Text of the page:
Thursday, August 28, 2014

"I Gotta Be Me?"

photo by Ferda Hejl / flickr

 Ever heard this story—it’s priceless. The preacher Tom Long told it first. After church was over and everyone was filing out a little boy looked around at all the empty space. He started running all over the room and then ran up on the platform—saw the mike—said something and discovered the mike was still on. He began jumping up and down and yelling into the mike, “Mommy, Mommy—look at me. Look at me!” One member standing in the back observed, “ I think I’ve heard this sermon before.”

We’ve all heard this sermon before: “Look at me! Look at me!” Sometimes the “I’s” just take over the preacher. We minister-types know all about the spotlight—every Sunday we mount the platform steps and stand before the mike and begin to talk. Those of us reverends that are retired miss those Sunday mornings. I laugh sometimes and say: “God only calls ego-maniacs.” But deep in our hearts we know that if we enjoy the spotlight too much—it really spoils what we are trying to say. They don’t want to know about our family, our dog, our vacation or any story that makes us the hero.

We’ve all heard this sermon before. “Look at me! Look at me!” Maybe those of us that focus on the “I’s” are simply reflecting the rest of the culture. Christopher Elliott of USA Today tells about a recent flight that was diverted because someone on board suffered a severe asthma attack. After making an unexpected landing, an irate passenger made a beeline toward the flight attendants treating the sick passenger, demanding the plane take off immediately. “This is ruining my vacation,” she screamed. Because the woman refused to return to her seat she was expelled from the plane. Most of the other passengers cheered as she was dragged her off the plane.

 Experts say in times of high anxiety selfishness seems to be worse. And we are living in a time when the thermostat had just about gone off the charts. “Me first” seems to be everywhere. Unmannerly drivers, honking the horn and cursing at some other driver out there. Parents demanding that Johnny and Suzie have special privileges. Church members who tell the Pastor that if the church doesn’t do something they want—they are out the door. They are simply trying to hold the church hostage. Ever heard anyone say: “My needs are just being met.” Chances are that marriage or any other relationship is on shaky ground. Whatever happened to commitment?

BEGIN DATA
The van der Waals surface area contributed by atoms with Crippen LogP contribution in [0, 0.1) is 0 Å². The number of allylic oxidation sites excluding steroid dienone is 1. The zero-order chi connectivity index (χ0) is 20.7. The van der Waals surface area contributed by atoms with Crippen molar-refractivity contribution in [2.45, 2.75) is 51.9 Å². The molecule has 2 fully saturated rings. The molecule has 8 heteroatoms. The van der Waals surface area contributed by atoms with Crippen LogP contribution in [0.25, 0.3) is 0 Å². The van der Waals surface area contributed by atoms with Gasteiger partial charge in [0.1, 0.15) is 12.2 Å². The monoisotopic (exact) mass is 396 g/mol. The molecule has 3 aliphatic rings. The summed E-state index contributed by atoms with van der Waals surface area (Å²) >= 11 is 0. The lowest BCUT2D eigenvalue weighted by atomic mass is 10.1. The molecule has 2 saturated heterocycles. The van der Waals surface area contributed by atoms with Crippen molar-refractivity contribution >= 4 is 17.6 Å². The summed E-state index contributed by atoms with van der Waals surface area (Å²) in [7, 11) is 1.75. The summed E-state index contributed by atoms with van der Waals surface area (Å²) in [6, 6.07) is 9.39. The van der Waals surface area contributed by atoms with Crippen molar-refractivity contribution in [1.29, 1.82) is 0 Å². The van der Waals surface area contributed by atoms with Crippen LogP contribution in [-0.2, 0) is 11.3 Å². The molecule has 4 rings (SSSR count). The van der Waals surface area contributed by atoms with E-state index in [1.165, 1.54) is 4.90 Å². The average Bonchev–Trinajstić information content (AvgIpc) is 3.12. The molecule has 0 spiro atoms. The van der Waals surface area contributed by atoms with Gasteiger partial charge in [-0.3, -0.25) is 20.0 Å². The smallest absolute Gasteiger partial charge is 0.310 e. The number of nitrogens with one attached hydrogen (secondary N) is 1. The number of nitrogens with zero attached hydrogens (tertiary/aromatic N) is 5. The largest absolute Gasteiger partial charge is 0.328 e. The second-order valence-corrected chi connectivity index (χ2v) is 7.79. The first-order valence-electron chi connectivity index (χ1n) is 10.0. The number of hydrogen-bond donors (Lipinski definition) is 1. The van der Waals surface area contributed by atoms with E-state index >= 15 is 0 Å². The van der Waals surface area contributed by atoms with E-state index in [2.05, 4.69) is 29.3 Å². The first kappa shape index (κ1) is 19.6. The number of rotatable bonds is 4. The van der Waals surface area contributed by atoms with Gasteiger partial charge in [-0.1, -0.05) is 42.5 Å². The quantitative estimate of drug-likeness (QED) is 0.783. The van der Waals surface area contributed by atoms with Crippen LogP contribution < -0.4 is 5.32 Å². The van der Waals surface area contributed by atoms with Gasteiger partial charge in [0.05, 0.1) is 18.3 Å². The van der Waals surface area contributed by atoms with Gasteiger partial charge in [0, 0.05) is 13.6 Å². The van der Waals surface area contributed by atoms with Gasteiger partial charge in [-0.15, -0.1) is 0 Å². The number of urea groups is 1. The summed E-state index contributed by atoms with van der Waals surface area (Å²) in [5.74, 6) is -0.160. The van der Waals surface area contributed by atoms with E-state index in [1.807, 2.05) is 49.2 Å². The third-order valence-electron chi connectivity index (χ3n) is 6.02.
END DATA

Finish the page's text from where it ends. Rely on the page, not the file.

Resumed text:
Years ago Harry Golden wrote for the Carolina Israelite. Wonderful writer. One column was called: “Was isn’t Johnny happy?” The whole article was about parents who worried about little Johnny wasn’t happy.” Golden went on to say little Johnny is not the center of the universe. He needed to realize there are other
Lawrence OP / flickr

people in the world—and that scowl or those pursed lips won’t get you to the head of the line. At home. At school. Church. Anywhere.

Watch the pronouns. If we hear “I” too, too much—most of us tune them out. But when some one says: “You”, or “We” or Us”—we perk up our ears.  Maybe John the Baptist loved the spotlight as well as anybody. But when people came clapping and cheering him on he reminded the crowd, “He (Jesus) must increase—I must decrease.” Maybe that’s why he occupies such a prominent place in the New Testament. He got out of the way and let the light shine where it should.

We’ve all heard the sermon before:” Look at me! Look at me!” So let’s watch our pronouns wherever we go—they might just save the day and make our little circle a little better.

                              --Roger Lovette /

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